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Thank you, Pastor Mark.

 

 

 

 

 

 

 

 

 

 

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Luther still matters

From Pastor Mark Anderson’s blog on Tuesday Oct. 31, 2012

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On this day in 1517, the Augustinian monk Martin Luther nailed his 95 theses to the door of the Castle Church in Wittenberg, Germany.  The theses that Luther penned and posted that day set in motion events that reverberate into our own time. It is not an overstatement to say that Martin Luther has been among the most influencial historical figures of the last 500 years. There was a time when throughout the western world  the Bible was the only book read more widely than Luther’s writings. Think about that.

Luther used the door of the Wittenberg church to post his theses along with an invitation to debate because it was a well-known community bulletin board.  Wittenberg was also full of pilgrims that day who were gathering for the All Saints Day observances and a monk posting a notice would have been unremarkable. As he came and went it is likely that he went largely unnoticed. Unfortunately, unnoticed can also describe Luther in our time.

 

Fast forward.

 

The year was 1988. I had just arrived at a Lutheran congregation here in California to begin my work as associate pastor for youth and parish education. On the first day of 7th grade confirmation class I distributed a brief, one page set of questions to the kids in order to get a sense of their knowledge of the Bible and their Lutheran faith. One of the questions was, ‘Who was Martin Luther?’ Well over half the class identified Martin Luther as a black man who was killed or had something to do with civil rights. A number of the kids answered that they did not know. Of that group of over twenty kids, three were able to identify Luther as the reformer.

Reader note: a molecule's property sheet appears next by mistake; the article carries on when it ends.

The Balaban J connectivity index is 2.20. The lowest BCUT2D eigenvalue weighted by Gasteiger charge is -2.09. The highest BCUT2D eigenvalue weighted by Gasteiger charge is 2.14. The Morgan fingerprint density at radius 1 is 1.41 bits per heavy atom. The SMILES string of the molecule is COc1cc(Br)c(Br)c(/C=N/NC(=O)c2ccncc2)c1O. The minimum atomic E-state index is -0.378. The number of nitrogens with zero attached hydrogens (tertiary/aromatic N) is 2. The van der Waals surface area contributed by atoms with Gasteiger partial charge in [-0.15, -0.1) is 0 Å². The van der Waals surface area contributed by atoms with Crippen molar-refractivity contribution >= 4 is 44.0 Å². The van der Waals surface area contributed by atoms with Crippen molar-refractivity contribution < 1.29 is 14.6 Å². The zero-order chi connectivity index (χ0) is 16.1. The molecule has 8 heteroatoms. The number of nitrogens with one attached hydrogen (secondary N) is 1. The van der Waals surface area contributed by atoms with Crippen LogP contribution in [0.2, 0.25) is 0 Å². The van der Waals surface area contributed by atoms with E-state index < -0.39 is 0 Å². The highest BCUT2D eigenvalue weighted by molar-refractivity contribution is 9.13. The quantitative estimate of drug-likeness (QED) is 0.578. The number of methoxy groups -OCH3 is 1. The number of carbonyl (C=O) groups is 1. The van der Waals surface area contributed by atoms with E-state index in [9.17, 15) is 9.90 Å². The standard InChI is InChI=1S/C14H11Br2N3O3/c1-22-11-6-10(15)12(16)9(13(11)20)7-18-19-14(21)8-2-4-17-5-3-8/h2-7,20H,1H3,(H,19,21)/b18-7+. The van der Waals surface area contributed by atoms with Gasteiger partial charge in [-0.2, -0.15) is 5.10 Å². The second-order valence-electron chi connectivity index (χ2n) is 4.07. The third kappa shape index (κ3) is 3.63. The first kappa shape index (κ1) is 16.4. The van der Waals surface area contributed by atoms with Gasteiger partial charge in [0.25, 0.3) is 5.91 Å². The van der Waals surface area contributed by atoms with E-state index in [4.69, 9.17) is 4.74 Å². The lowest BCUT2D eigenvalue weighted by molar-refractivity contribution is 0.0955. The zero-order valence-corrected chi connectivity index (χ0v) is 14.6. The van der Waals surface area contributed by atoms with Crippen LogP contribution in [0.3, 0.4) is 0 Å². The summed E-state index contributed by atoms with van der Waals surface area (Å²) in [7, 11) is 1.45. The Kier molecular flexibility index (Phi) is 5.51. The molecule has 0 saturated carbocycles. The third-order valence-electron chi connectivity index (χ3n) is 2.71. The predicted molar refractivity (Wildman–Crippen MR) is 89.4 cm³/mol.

At about the same time I was asked to address a Sunday morning adult class of over 50 people on the subject of Luther. To begin I described the theology of the cross and the theology of glory and asked the group for a show of hands regarding which they thought represented Martin Luther’s theology. Nearly every person went with the theology of glory. Wrong. No wonder the kids were clueless. I went home that morning in a blue funk. Not because I was surprised but precisely because after having already served three congregations in two other states, I had come to expect this.

Now, I am all for dusting off the 16th century once in a while and re-visiting the events of Luther’s life and time. It is important to do so. At the same time, I am more concerned that people today who inhabit the corridors of Lutheran churches, or any church for that matter, have some inkling as to why Luther matters. Because he does.

 

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Thank you, Pastor Mark Anderson.

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And he matters not because Martin Luther got everything right but because he points us to what is essential, he points us to the Cross, to Christ where our true salvation is found. Luther read his Bible and there discovered that we have no right or need to say anything or do anything for our salvation. As far as God is concerned, we have nothing to offer. Rather, as beggars in the bread line we can do no other than hold out our empty hands and receive the salvation that God gives on His terms, by grace alone, in the crucified and risen Jesus.